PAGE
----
Android M is here! Well, at least if you're a developer and you don't mind a preview version, that is.
Google introduced the next iteration of Android on Thursday, sharing a few of the high points at its annual developer event keynote. If you were hoping to either install it today, learn what the "M" stands for, or wanted a major overhaul, you're likely to come away disappointed.
For starters, the actual software is still in the works and won't be released to hardware partners until later this year. But the daring among us can get a preview version of Android M installed on a Nexus 5, 6, 9 or Player device now. You'll first need to either install or upgrade Android Studio to version 1.3.
Most of what Google announced for Android M -- and it has surely held back on some features until later this year -- was expected. That's not a bad thing because the mobile platform addresses some gripes and complaints users have had for some time.
Application Permissions is key example. Instead of seeing what an app can do only at the time install and simply approving all of those permissions, Android apps will prompt users when they need to access certain hardware or information.
Apps can trigger requests for permissions at runtime, in the right context, and users can choose whether to grant the permission. Making permission requests right when they're needed means users can get up and running in your app faster. Also, users have easy access to manage all their app permissions in settings.
Want to use voice input for an messaging app, for example? The software can ask for access to microphone so that you can approve the request as needed instead of blindly giving broad approval to the hardware during installation. The result is more control in the end users hands without being overbearing.
Dozing is an interesting new feature that uses the "smarts" in a smartphone to save power and run longer. How much longer? In testing, Google says it has a runtime boost of two-fold on a single battery charge. And the company is using a clever solution to do this.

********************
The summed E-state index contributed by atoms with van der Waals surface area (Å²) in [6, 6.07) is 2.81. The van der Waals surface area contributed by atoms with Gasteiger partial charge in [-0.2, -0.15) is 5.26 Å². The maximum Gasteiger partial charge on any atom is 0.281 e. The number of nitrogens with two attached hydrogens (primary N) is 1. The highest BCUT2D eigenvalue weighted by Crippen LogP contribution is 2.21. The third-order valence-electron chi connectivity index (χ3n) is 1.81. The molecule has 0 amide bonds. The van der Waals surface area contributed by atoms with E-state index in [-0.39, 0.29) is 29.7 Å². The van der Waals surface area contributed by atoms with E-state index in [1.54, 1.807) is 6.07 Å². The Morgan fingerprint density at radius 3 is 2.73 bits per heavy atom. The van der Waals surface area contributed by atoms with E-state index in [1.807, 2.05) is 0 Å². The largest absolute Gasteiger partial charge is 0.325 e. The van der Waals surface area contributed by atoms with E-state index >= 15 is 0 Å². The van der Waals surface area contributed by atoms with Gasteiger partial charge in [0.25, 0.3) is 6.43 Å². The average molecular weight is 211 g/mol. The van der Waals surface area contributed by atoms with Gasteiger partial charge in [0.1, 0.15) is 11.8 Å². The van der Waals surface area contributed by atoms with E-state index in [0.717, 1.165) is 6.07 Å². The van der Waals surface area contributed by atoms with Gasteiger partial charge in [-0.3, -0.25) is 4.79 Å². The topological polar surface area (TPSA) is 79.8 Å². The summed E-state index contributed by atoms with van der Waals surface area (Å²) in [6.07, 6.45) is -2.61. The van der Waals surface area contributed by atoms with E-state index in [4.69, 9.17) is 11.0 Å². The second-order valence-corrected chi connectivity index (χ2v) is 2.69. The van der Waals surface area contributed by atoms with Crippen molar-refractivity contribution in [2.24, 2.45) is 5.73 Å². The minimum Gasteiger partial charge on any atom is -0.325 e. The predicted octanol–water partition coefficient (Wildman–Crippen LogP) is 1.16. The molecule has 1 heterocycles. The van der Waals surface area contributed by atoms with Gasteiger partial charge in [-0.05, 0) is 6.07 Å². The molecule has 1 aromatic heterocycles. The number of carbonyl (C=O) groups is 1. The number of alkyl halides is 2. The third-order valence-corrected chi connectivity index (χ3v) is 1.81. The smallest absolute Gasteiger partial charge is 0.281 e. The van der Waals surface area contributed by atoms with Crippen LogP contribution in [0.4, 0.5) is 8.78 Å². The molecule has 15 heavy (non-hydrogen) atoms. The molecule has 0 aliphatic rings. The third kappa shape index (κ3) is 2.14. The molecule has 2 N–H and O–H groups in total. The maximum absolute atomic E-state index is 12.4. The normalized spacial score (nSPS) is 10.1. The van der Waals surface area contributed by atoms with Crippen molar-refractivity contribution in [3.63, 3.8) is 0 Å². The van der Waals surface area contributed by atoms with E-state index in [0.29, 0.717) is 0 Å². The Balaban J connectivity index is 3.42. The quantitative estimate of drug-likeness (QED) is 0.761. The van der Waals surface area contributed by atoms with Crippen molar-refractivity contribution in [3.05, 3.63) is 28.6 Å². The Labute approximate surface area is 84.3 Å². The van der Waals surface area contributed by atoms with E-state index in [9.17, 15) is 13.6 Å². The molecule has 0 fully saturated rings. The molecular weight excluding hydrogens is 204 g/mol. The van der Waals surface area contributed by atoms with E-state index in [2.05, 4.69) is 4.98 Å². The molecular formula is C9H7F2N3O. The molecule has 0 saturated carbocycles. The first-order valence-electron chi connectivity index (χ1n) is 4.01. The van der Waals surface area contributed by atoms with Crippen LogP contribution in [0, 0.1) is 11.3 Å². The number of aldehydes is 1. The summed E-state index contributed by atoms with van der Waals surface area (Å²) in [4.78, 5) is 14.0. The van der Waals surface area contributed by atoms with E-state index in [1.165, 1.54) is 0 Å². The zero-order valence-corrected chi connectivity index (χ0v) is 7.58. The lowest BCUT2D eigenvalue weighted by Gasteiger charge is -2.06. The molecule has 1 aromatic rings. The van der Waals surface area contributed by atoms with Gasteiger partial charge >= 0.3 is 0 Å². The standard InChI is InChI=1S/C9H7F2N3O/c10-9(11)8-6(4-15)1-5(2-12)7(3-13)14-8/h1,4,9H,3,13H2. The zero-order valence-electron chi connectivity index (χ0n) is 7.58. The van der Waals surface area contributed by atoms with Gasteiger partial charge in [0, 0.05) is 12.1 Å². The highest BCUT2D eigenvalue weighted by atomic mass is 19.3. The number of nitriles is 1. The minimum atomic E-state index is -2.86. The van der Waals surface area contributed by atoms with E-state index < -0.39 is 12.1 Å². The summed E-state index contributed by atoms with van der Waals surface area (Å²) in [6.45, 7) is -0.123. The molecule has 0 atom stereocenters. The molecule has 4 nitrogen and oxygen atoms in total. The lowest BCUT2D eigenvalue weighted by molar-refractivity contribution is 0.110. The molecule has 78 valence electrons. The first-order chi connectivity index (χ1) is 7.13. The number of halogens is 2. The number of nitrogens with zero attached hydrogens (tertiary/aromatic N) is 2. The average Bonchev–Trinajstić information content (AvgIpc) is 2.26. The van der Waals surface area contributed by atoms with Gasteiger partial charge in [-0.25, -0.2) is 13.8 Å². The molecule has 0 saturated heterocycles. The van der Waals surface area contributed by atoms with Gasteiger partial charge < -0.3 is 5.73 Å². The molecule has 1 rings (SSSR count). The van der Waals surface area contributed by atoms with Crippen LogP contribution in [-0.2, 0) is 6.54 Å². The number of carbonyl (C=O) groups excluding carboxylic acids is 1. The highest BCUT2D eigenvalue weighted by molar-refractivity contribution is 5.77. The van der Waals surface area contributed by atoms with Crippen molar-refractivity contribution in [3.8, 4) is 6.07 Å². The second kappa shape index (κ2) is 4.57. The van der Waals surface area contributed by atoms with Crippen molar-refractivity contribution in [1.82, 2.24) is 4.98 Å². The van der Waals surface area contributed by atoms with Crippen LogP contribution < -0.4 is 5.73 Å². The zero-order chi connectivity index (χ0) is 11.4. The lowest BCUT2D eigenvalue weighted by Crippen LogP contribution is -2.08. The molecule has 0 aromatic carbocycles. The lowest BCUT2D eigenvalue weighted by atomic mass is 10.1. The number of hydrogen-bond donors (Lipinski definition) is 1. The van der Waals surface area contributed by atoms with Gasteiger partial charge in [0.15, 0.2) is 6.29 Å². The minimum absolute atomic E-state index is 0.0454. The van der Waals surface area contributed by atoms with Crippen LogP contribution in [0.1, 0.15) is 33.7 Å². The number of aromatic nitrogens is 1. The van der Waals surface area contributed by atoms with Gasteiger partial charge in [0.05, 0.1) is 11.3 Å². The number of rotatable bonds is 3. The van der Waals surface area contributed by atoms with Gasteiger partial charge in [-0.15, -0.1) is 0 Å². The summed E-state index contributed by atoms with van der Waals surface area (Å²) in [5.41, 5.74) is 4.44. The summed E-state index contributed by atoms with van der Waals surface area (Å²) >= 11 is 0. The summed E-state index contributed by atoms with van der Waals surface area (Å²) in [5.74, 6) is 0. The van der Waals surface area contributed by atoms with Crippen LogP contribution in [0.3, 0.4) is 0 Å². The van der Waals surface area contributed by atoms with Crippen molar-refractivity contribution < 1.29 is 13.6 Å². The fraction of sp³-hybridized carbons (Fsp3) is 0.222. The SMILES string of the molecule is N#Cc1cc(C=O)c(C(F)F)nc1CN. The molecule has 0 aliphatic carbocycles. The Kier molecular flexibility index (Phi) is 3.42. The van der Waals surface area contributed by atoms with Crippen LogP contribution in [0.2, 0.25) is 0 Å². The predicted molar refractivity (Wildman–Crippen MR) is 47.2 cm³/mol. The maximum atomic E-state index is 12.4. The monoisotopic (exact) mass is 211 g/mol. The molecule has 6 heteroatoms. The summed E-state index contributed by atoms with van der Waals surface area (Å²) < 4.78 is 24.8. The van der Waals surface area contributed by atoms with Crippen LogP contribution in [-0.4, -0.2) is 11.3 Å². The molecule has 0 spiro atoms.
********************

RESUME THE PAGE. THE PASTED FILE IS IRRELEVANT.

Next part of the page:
By reading sensor data, Android M can determine when your device is sitting on a desk or table in a non-usage state. Think of the times when you sit down at a computer and put the phone nearby. Since the phone isn't likely being used, Android M goes into a low-power mode and reduces background activity. High profile notifications and incoming phone calls can still appear but most other usage is scaled back, resulting in less of a battery drain.
I wouldn't get too optimistic from Google's test results though: I don't expect phones that normally get charged every night to suddenly get through two days all the time or see on-screen time boosted. Instead, you'll likely see longer standby time in general.
Android M also improves and simplifies the user experience in several ways, with one being App Links. Instead of having users stopping to choose which app to use when clicking a particular link, developers can have their apps verified. This lets your Twitter app open automatically when tapping a verified Twitter link, for example.
Payments and security are also addressed with Android M through the new Android Pay service and broad fingerprint sensor support at the platform level.
Any Android partner will be able to use Google's APIs with a fingerprint sensor instead of having to develop the functionality on their own. A fingerprint can be used for Play Store purchases or application security and authentication.
Android Pay -- which also works with KitKat devices -- will be accepted at more than 700,000 U.S. retail locations; the same number (and likely the very same places) that accept Apple Pay. Also like Apple's solution, credit card and purchase information will be kept private, using NFC and Host Card Emulation.
Two small but high impact improvements will be very welcome. Google is tweaking the volume controls in Android M since in the prior software release it made some detrimental changes.
With Android M, you'll see controls for volume levels of individual events such as alarms, ringers and overall system sounds. Plus the mute feature is coming back in some form since it's generally confusing in Android today.
Cut, copy and paste is also better with the new software as Google added a floating menu bar for these options in Android M.
On the hardware side, look for Android M devices to support the new USB Type C interface.
This reversible connection can be used for charging phones or tablets, data transfer and more. In a pinch you can even use a Type C connector to charge another device from the battery inside your Android M handset or tablet.
Given that Android M is in preview mode and that only around 10 percent of all Android devices run the latest version of KitKat, don't expect Android M to appear on new devices until late this year.
In the meantime, if you're feeling adventurous, you can install the preview software now, provided you have a supported phone or tablet.
Gallery: How Google is trying to simplify Android